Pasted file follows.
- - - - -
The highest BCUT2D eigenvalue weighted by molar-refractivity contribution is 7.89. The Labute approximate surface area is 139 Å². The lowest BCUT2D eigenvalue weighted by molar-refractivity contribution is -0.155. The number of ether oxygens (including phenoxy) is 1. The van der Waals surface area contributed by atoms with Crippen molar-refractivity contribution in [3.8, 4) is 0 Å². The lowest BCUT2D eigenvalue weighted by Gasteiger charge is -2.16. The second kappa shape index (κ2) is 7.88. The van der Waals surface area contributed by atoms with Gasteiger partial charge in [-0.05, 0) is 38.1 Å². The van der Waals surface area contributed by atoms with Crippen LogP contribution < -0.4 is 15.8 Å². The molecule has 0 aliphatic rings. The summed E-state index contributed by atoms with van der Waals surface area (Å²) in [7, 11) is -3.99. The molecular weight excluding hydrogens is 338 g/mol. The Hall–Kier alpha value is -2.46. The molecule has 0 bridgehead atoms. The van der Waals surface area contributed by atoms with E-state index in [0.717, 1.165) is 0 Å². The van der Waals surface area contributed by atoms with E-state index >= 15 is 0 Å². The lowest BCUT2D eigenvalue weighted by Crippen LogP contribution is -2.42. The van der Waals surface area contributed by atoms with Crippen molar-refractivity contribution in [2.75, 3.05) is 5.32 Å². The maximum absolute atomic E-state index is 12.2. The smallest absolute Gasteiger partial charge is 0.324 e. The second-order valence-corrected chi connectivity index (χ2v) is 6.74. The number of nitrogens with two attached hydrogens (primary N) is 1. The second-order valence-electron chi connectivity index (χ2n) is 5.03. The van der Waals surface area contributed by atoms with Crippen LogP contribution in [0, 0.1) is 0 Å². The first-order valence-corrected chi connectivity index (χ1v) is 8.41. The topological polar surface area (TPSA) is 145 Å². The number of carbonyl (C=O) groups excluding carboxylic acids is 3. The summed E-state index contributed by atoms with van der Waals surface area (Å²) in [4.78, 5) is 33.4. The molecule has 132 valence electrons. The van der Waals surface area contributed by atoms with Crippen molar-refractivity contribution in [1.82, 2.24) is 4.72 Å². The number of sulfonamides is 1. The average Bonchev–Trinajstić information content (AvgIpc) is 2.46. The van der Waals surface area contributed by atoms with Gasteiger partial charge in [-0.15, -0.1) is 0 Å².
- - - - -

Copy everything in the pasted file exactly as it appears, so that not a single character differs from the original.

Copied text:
The highest BCUT2D eigenvalue weighted by molar-refractivity contribution is 7.89. The Labute approximate surface area is 139 Å². The lowest BCUT2D eigenvalue weighted by molar-refractivity contribution is -0.155. The number of ether oxygens (including phenoxy) is 1. The van der Waals surface area contributed by atoms with Crippen molar-refractivity contribution in [3.8, 4) is 0 Å². The lowest BCUT2D eigenvalue weighted by Gasteiger charge is -2.16. The second kappa shape index (κ2) is 7.88. The van der Waals surface area contributed by atoms with Gasteiger partial charge in [-0.05, 0) is 38.1 Å². The van der Waals surface area contributed by atoms with Crippen LogP contribution < -0.4 is 15.8 Å². The molecule has 0 aliphatic rings. The summed E-state index contributed by atoms with van der Waals surface area (Å²) in [7, 11) is -3.99. The molecular weight excluding hydrogens is 338 g/mol. The Hall–Kier alpha value is -2.46. The molecule has 0 bridgehead atoms. The van der Waals surface area contributed by atoms with E-state index in [0.717, 1.165) is 0 Å². The van der Waals surface area contributed by atoms with E-state index >= 15 is 0 Å². The lowest BCUT2D eigenvalue weighted by Crippen LogP contribution is -2.42. The van der Waals surface area contributed by atoms with Crippen molar-refractivity contribution in [2.75, 3.05) is 5.32 Å². The maximum absolute atomic E-state index is 12.2. The smallest absolute Gasteiger partial charge is 0.324 e. The second-order valence-corrected chi connectivity index (χ2v) is 6.74. The number of nitrogens with two attached hydrogens (primary N) is 1. The second-order valence-electron chi connectivity index (χ2n) is 5.03. The van der Waals surface area contributed by atoms with Crippen LogP contribution in [0, 0.1) is 0 Å². The first-order valence-corrected chi connectivity index (χ1v) is 8.41. The topological polar surface area (TPSA) is 145 Å². The number of carbonyl (C=O) groups excluding carboxylic acids is 3. The summed E-state index contributed by atoms with van der Waals surface area (Å²) in [4.78, 5) is 33.4. The molecule has 132 valence electrons. The van der Waals surface area contributed by atoms with Crippen molar-refractivity contribution in [1.82, 2.24) is 4.72 Å². The number of sulfonamides is 1. The average Bonchev–Trinajstić information content (AvgIpc) is 2.46. The van der Waals surface area contributed by atoms with Gasteiger partial charge in [-0.15, -0.1) is 0 Å².